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Widening our view of youth in Baltimore

Last week we conducted a news hunt around the topic of youth as portrayed in Baltimore's media landscape.

Our partner in this search for good journalism about and affecting young people was the nonprofit organization Wide Angle Youth Media. Several staff members, including Stephanie DickardMyra Margolin and Susan Malone, helped identify, post and review news stories.

Dickard and Margolin said, "It was very interesting to do a news hunt with an eye for how youth are portrayed in the media."

In reviewing stories, they noted that "depictions of youth in the media usually fall into one of two extremes: exceptional or eccentric stories of youth or depictions of violence perpetrated by or on youth."

They believe that stories on crime (like this one) usually provide "very little context" and leave an "impression of very violent youth with little understanding of who the youth are or the contexts in which youth crime occurs."

Take a look at the stories on youth collected in this news hunt and tell us what you think.

This news hunt ran from Monday, April 4, through Sunday, April 10. During the week, the NewsTrust Baltimore community reviewed 35 stories in the youth category. Of these, six received a NewsTrust rating, and six were considered above average.

Recommended stories


* Classmates remember slain student (reviews) - The Baltimore Sun

* Walbrook Film Project Teaches Students About More Than Holding a Camera (reviews) - Unsung Baltimore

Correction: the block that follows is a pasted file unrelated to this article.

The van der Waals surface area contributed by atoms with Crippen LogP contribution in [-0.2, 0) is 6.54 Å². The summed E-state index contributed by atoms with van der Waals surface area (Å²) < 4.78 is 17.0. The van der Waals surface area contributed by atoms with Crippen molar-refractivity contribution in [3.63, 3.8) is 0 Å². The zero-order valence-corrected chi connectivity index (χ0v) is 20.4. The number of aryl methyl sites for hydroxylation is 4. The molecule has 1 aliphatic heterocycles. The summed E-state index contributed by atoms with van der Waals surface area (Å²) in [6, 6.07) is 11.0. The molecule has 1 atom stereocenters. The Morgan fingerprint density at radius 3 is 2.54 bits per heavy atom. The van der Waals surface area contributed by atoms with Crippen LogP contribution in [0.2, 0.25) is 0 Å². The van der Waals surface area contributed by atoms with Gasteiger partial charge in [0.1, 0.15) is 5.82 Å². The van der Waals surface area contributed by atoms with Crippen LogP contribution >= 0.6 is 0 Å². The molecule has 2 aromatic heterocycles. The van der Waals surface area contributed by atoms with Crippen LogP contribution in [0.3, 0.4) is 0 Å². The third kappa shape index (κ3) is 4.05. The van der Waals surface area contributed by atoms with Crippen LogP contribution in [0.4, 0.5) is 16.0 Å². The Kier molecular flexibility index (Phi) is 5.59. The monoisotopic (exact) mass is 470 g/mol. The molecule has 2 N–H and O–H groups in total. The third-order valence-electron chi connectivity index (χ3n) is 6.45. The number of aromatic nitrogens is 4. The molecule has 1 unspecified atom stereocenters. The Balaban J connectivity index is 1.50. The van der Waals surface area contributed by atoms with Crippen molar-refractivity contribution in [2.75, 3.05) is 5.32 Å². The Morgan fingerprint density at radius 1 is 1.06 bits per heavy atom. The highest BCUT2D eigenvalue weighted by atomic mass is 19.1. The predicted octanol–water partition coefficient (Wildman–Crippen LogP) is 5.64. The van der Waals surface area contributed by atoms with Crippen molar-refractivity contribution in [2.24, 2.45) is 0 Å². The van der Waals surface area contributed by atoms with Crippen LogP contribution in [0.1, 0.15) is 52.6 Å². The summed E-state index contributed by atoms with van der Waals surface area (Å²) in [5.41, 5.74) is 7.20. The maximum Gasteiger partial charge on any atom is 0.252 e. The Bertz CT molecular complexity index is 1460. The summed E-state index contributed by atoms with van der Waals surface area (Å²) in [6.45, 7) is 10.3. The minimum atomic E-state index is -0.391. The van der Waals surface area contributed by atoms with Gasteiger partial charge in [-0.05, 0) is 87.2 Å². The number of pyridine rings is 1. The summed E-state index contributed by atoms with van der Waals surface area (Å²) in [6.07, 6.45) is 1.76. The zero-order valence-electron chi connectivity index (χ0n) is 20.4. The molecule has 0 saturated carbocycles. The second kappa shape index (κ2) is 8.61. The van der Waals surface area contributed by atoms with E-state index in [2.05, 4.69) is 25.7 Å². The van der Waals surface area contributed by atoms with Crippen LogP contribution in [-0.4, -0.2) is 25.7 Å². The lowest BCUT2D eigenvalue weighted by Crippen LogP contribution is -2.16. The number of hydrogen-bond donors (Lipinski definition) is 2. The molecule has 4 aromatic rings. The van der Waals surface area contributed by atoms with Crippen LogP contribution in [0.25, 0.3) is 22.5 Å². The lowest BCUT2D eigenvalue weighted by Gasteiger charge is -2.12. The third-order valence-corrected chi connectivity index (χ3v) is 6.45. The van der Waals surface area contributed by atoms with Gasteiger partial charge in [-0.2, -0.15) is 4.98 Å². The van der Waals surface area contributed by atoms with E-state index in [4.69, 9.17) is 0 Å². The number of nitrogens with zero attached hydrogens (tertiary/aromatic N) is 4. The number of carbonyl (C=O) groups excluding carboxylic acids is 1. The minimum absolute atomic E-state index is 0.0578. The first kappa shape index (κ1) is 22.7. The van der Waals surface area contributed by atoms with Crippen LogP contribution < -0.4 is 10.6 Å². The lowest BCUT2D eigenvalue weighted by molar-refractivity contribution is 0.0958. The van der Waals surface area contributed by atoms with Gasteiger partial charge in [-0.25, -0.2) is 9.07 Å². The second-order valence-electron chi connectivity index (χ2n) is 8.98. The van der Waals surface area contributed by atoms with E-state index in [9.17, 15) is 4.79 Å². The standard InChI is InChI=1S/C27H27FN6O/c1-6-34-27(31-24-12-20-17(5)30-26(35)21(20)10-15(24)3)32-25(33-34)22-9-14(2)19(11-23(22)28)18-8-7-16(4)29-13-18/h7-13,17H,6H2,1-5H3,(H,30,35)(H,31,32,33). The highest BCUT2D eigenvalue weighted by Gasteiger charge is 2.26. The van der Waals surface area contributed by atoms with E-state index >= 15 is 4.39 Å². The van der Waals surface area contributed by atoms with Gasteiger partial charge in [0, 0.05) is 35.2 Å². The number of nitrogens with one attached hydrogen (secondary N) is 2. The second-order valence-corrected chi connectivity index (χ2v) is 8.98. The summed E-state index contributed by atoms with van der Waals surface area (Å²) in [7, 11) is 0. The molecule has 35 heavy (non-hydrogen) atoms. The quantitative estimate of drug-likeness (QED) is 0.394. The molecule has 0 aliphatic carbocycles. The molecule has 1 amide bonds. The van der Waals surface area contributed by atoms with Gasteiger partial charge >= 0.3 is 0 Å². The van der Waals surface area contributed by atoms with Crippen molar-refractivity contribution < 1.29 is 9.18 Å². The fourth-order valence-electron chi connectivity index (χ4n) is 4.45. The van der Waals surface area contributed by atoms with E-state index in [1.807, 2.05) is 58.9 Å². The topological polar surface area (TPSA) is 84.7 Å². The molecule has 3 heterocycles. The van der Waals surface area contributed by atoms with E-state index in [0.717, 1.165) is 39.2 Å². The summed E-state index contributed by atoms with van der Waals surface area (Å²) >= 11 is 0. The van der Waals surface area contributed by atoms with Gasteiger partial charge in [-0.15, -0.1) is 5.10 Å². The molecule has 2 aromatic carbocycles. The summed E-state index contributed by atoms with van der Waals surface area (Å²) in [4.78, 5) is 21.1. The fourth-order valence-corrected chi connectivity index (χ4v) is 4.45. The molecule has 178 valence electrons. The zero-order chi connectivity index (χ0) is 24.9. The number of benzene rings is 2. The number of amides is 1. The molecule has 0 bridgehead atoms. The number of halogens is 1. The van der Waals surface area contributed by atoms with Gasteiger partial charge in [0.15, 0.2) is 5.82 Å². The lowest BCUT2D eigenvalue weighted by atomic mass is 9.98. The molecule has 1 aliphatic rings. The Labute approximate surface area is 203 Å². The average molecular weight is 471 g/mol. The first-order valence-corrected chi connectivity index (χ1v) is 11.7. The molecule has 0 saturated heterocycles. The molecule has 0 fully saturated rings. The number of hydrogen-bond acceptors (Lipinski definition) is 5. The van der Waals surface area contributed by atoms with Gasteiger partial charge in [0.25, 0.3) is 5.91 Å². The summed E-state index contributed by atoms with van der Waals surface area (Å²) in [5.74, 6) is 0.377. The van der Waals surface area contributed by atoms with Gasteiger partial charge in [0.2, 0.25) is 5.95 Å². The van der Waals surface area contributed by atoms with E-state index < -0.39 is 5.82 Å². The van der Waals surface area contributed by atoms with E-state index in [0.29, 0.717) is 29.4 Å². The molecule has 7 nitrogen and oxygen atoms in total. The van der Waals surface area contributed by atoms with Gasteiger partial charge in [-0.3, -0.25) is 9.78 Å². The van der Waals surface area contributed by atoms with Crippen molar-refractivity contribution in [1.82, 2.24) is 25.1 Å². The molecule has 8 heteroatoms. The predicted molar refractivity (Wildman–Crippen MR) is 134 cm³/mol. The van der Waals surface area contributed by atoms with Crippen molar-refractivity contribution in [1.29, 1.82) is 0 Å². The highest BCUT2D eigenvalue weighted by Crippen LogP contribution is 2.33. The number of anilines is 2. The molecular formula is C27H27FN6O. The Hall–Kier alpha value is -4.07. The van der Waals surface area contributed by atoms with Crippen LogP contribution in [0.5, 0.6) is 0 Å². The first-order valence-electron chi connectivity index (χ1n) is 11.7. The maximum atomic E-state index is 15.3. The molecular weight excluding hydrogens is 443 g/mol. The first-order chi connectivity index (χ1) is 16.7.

* Teen Electrocution Death Exposes City’s Decaying Wiring System (reviews) - Afro

* McDonogh hosts Japanese exchange students amid catastrophe (reviews) - The Baltimore Sun

* NASA influences teen's future (reviews) - Salisbury Daily Times

* For Stoneleigh youngsters, interest in steel drum band is elementary (reviews) - Towson Times

* Tuition for illegal immigrant students gets preliminary House approval (reviews) - Maryland Reporter

* Woodlawn High Team Headed to National Robotics Competition (reviews) - Pikesville Patch

* Legislators Urge Rawlings-Blake to Get the Lead Out (reviews) - City Paper

* Teen uses mural to deter graffiti in Columbia tunnel (reviews) - The Baltimore Sun

* UNDER FIRE — Arrest of high level DPW official prompts councilman to question city's employment practices (reviews) - Investigative Voice

* 9-Year-Old Food Critic Takes To The Blogosphere (reviews) - WBAL-TV


* Housing Authority Refuses to Pay Lead Paint Judgements (reviews) - Baltimore Slumlord Watch

* Kids These Days (reviews) - Urbanite

* Truancy (reviews) - The Baltimore Times

* No cheating allowed (reviews) - The Baltimore Sun

Featured topic

This news hunt surfaced several examples of fine journalism on youth, including coverage and commentary on the lingering effects of lead poisoning and inspiring examples of young Baltimoreans' technological and musical achievements.

Our survey of news certainly captured the dark side of young people's lives in the city. A frightening case of a missing teen girl remains unsolved. A 14-year-old boy was charged as an adult for beating his grandmother with a hammer. A city employee with a history of accusations of abuse of minors was arrested.